Whistleblower News & Articles
July 30, 2020
DOJ announced that CWD Holdings LLC, an auto brakes importer, agreed to pay $8 million to resolve allegations that it violated the False Claims Act by committing customs fraud. According to the government, CWD falsely claimed its product was unmounted brake pads, which have no customs duty. In fact, CWD imported mounted brake pads subject to a 2.5% customs duty.
CWD falsely described its brake pads as unmounted. This type of customs fraud known as a “misclassification” scheme. Misclassification occurs when an importer falsely describes the product as one with a lower or no customs duty.
Here, CWD imported into the United States mounted brake pad sets subject to a 2.5% tariff under the Harmonized Tariff Schedule. However, the importer misrepresented the nature of the imported goods to United States Customs and Border Protection (“U.S. Customs”). CWD falsely declared that the product was unmounted brake pads, requiring the payment of no duty.
CWD Holdings avoided millions of dollars in customs duties by misrepresenting the nature of the imported goods to U.S. Customs. With this lawsuit and the accompanying resolution, CWD Holdings is being held to account for its unlawful evasion of customs duties.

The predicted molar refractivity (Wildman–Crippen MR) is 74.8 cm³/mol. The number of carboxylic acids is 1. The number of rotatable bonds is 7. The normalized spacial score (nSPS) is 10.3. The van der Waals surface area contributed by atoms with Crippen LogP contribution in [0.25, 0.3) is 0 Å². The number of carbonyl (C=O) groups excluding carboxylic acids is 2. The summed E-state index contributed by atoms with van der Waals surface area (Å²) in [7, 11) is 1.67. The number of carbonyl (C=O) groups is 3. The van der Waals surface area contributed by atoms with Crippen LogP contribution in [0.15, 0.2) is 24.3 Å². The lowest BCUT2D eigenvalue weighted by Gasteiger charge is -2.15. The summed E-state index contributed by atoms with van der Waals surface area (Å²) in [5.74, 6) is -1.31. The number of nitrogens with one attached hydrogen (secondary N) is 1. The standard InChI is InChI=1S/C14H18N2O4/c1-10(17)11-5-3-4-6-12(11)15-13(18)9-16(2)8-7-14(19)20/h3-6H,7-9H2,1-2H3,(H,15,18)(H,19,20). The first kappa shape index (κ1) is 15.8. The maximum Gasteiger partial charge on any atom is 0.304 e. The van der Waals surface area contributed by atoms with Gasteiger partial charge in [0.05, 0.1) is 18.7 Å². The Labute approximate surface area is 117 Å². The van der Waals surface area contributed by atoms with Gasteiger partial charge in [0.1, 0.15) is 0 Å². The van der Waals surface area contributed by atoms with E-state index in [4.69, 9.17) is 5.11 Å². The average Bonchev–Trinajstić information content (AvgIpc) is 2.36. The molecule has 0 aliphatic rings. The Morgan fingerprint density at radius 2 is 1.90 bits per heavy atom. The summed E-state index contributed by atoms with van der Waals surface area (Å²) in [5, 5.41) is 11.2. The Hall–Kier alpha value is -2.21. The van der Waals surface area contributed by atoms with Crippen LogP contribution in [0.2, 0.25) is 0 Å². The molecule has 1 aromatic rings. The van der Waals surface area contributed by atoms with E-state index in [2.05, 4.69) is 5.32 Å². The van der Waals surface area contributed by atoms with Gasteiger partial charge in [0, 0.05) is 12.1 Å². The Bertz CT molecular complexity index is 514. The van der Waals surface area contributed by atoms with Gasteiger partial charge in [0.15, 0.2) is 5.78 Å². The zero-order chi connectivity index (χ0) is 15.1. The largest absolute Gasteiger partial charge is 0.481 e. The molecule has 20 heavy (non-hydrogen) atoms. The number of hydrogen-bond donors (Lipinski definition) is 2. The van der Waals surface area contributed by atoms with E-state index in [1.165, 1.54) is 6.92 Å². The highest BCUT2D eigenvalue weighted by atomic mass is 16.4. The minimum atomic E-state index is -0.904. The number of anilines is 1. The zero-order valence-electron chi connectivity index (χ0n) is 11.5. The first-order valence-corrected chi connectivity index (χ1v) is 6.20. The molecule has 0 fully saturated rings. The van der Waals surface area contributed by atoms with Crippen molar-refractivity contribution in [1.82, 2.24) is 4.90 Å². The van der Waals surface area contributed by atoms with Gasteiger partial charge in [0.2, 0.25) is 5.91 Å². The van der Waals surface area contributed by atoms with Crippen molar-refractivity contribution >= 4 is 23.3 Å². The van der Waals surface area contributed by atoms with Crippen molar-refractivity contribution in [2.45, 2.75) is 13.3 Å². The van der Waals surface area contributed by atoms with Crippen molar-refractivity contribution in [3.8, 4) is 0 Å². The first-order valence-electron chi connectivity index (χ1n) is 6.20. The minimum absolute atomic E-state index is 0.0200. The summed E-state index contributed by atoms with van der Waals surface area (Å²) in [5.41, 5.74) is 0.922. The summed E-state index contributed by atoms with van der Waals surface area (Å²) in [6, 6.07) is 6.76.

This customs fraud was brought to the attention of the government by two whistleblowers who filed lawsuits under the qui tam, or whistleblower, provisions of the False Claims Act. Both of the whistleblowers, Jeffrey Hawk and Steven Hughes, are former employees of CWD Holdings and/or its subsidiaries.
The courts and the U.S. Department of Justice (DOJ) have shown increasing support for applying the so-called “reverse false claims” provisions of the False Claims Act (FCA) to combat and deter customs fraud. That section of the FCA imposes liability on any person who conceals or decreases an obligation to pay money to the government.
The False Claims Act allows the government to collect three times the value of the customs duty evaded in addition to statutory penalties. The False Claim qui tam provisions permits private parties to file suit on behalf of the United States. They share in a portion of any recovery. The whistleblowers in this case will receive $1.48 million of the settlement amount.
Bad players can gain significant and unfair advantages by cheating on their customs duties. But this case also shows that employees can fight back by filing a False Claims Act complaint. Whistleblower Law Collaborative has successfully represented whistleblowers in customs fraud cases.
If you believe that your employer (or a competitor) is committing customs fraud, we urge you to contact us for a confidential and free consultation to discuss your options under the False Claims Act and other whistleblower programs.
The two qui tam cases are United States ex rel. Jeffrey Hawk v. CWD Holdings, LLC, et al., Case No. 17-12225 (E.D. MI), and United States ex rel. Steven Hughes v. CWD Holdings, LLC, Case No. 19-CV-7089 (C.D. CA).